Right now, the NFL has two elephants in its living room; good for the league that the room is so big. Two related problems that could plague the country's most popular sport in years come: The increasing perception that those in charge of pro football are relatively unconcerned about concussions despite their constant conversation about the subject; and the increasing issues men face when their careers in pro football are over.
Two events brought these concerns into sharper focus in the last year. The concussion issue became a real embarrassment for the league when Cleveland Browns quarterback Colt McCoy was let back in the game in a December loss to the Pittsburgh Steelers, despite the fact that he was absolutely leveled by Steelers linebacker James Harrison, and was wobbly at best once he was able to stand up. The NFL had to deal with the fact that the diagnostic process was "total system failure," and a few nebulous fixes were proposed.
The problems encountered by ex-players, which has been in the news on an on-and-off basis for a number of years, was pushed to the fore when future Hall of Fame linebacker Junior Seau committed suicide in early May. Whether Seau's death was related to concussion-related trauma, or other difficulties in his life, the idea that such a good man could be so completely undone by the post-football life had a lot of people asking why more isn't being done on an outreach basis for those like Seau -- the ones who are afraid to ask for help for whatever reason.
So, it's been another eventful offseason for NFL Commissioner Roger Goodell. Recently, Goodell talked with SI.com's Peter King, and tried to spin these two subjects in a more positive direction.
"Our focus has been on the total health of our players. We have programs from the time they enter the league, programs while you're in the league, and ... now [director of player engagement] Troy Vincent has been creating programs helping them transition out of the game. It's much more difficult for these individuals than we might think. Talking to the players and talking to professionals, that transition needs some focus in how we provide them the resources. It's not just their physical health; it's expanding of the mental health resources. How do we help identify somebody that may need help, get that help to them and what are the resources that he has? ... There's still that stigma that mental health is a weakness. It's not. Depression, anxiety -- these are very common and can be dealt with in a variety of different fashions. Some with medicine, some with counseling, some with other forms of assistance. When they're not dealt with, they have a tendency to spiral and to become much more complicated.''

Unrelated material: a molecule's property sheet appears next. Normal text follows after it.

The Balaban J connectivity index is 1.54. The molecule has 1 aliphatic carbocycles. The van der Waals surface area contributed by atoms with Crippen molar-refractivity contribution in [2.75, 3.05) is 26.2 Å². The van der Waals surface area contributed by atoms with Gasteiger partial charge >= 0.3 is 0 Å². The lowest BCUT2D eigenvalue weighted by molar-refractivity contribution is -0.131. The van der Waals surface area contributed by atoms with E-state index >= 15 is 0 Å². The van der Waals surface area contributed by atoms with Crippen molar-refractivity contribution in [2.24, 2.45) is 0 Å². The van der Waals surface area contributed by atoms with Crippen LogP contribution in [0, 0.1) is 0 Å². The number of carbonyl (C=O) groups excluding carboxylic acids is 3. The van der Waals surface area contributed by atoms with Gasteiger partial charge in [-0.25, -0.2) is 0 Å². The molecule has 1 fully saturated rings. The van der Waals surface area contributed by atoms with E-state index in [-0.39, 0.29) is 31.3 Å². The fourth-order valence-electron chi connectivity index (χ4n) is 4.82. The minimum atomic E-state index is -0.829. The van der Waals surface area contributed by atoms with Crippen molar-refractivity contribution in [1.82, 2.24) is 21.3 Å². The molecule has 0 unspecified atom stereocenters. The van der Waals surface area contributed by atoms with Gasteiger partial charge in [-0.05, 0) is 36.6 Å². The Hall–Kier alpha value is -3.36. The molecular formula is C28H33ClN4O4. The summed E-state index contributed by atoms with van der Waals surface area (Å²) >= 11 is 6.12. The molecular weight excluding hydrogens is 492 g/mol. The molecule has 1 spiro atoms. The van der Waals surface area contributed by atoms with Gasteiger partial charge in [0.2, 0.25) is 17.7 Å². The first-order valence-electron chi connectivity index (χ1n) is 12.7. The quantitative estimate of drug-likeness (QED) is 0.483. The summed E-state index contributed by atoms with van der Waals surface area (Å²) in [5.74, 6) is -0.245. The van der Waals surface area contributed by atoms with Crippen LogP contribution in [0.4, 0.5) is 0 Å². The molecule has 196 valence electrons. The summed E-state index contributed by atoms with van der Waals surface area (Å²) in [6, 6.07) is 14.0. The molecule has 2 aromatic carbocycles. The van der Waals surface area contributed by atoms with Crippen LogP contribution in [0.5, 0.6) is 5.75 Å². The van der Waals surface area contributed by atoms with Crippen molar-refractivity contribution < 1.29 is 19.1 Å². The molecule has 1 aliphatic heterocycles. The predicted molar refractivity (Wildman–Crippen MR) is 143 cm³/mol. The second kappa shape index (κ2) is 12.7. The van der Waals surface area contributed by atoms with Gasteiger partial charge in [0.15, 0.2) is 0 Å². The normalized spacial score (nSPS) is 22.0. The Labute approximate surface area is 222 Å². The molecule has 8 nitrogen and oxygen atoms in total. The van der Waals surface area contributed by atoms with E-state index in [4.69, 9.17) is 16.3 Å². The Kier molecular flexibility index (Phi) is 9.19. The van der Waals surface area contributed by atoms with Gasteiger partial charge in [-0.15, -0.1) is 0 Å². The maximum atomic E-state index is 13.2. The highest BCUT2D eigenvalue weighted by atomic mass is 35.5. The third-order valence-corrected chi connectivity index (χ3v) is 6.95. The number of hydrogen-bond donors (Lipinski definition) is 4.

Of course, the question still remains -- why has the league taken so long to recognize this when it's been such an issue for so long? When he talked about Seau, Goodell revealed a bit of awareness, which was a slightly encouraging sign.
"The most disturbing thing is the tragedy itself," Goodell told King. "That a young man that was so successful and had so much good to learn and had so much promise made the decision to end his life. All we want to do is make sure that we're doing everything we can to prevent another tragedy, to have the resources available to our players. In talking with the professionals, to the [Veterans Administration], to the National Institute of Health -- professionals in this area that we've spent a great deal of time talking to -- say that there's two sides to a very complex issue that involves multiple factors. Speaking with all the professionals, that support system and that structure and the loss of those two factors is very powerful. I hear it from the professionals and I hear it from the players."